I am reading Scot McKnight’s book A New Vision for Israel: The Teachings of Jesus in National Context, and I’m very impressed so far with his decisive and really quite radical argument about Jesus and the kingdom. The book was published in 1999, and, frankly, I wonder whether he has revised his views in a backwards direction to any degree since then. This statement in the “preliminary sketch” stood out:
In his vision of human history, Jesus saw no further than A.D. 70, and to this date he attached visions of the final salvation, the final judgment, and the consummation of the kingdom of God in all its glory. (12)
That actually goes a bit too far for my liking. I would say that in his vision of the future Jesus barely looked beyond AD 70, and that he attached to this event visions of a salvation, judgment and consummation that were “final” for national Israel. But I disagree that “history took another course”—that Jesus, like the Hebrew prophets, “saw the next event as the end event and predicted events accordingly”.
Surely, the fact that Jesus reconstituted a new people of God around himself indicates that he expected “Israel” to survive the impending crisis—and indeed to come to “reign” in the coming ages. There is no final judgment of the nations or of the world as such in Jesus’ teaching, only a judgment on Israel. We have to wait for Paul to transfer the eschatological conceptuality to a second horizon of judgment on the Greek-Roman pagan world, and even then we are still mostly dealing with limited historical outcomes. I am curious to see how Scot will develop the argument.
Looking for an answer to this question I have skipped ahead to chapter 4 on “The Kingdom Yet to Come”, which begins with a couple of good quotes from J.P. Meier and Ben Meyer (121):
“Jesus did understand the central symbol of the kingdom of God in terms of the definitive coming of God in the near future to bring the present state of things to an end and to establish his full and unimpeded rule over the world in general and Israel in particular.” (J.P. Meier, A Marginal Jew: Rethinking the Historical Jesus, 1991-, vol. 2, 349)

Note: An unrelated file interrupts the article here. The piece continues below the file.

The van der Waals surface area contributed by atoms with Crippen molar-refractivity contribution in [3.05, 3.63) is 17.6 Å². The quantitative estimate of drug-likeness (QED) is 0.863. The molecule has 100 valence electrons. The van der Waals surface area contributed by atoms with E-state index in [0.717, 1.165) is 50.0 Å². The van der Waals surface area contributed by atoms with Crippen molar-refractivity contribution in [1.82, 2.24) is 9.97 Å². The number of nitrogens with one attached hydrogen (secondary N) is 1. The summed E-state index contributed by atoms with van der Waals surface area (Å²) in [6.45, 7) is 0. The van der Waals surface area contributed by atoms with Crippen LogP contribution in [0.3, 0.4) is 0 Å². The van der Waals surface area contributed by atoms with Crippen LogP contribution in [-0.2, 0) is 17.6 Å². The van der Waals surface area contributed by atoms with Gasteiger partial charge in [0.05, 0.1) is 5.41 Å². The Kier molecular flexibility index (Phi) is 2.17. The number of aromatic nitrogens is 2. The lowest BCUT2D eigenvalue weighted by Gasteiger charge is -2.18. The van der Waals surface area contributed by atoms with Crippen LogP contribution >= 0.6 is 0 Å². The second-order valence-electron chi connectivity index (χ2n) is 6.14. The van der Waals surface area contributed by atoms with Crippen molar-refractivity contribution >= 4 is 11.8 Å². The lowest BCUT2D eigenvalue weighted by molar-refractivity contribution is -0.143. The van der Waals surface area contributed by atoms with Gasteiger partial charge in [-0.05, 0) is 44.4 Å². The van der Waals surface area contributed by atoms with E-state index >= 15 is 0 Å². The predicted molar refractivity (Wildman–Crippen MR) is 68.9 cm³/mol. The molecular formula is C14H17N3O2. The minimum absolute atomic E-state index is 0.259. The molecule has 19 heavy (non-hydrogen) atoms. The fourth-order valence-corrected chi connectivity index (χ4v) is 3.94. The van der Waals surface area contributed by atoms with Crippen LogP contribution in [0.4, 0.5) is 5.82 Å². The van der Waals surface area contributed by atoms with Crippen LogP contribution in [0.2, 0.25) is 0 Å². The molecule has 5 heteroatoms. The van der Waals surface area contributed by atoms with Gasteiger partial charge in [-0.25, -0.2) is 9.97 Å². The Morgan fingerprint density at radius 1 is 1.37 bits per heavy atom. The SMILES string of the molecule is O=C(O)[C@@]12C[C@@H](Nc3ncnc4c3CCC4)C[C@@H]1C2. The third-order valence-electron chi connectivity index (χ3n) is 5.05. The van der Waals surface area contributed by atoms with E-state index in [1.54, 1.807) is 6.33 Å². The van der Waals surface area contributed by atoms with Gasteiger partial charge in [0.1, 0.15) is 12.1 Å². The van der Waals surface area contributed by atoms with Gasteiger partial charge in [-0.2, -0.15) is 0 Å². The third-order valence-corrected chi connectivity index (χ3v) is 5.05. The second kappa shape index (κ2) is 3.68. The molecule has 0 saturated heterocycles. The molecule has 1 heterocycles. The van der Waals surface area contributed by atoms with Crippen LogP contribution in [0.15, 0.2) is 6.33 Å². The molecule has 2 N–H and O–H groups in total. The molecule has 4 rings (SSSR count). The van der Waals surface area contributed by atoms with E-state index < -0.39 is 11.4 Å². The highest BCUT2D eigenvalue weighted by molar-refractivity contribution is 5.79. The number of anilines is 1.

Jesus’ scheme of the future was single and simple: crisis events (his own death, the persecution of his followers and martyrdom for some of them, the suffering of Israel, the attack on Jerusalem, the ruin of the temple) followed by resolution events (the day of the Son of Man, the resurrection of the dead, the pilgrimage of the nations, the enthronement of the disciples, etc.). (B.F. Meyer, The Aims of Jesus, 1979, 204-205)
Both these statements emphasize the singularity of Jesus’ focus, but they also seem to point to continuing political existence after the eschaton. Where are you going with this, Scot?
"There is no final judgment of the nations or of the world as such in Jesus’ teaching..."
How about Matt. 25:32
"We read that before Christ "shall be gathered all nations."
All that have ever lived shall one day give an account of themselves at the bar of Christ. All must obey the summons of the great King, and come forward to receive their sentence. Those who would not come to worship Christ on earth, will find they must come to His great assize, when He returns to judge the world.
All that are judged will be divided into two great classes. There will no longer be any distinction between kings and subjects, or masters and servants, or dissenters and churchmen. There will be no mention of ranks and denominations, for the former things will have passed away. Grace, or no grace, conversion or no conversion, faith or no faith, will be the only distinctions at the last day.All that are found in Christ will be placed among the sheep at His right hand. All that are not found in Christ will be placed among the goats on His left. Well says Sherlock, "Our seperations will avail us nothing, unless we take care to be found in the number of Christ's sheep, when He comes to judgment."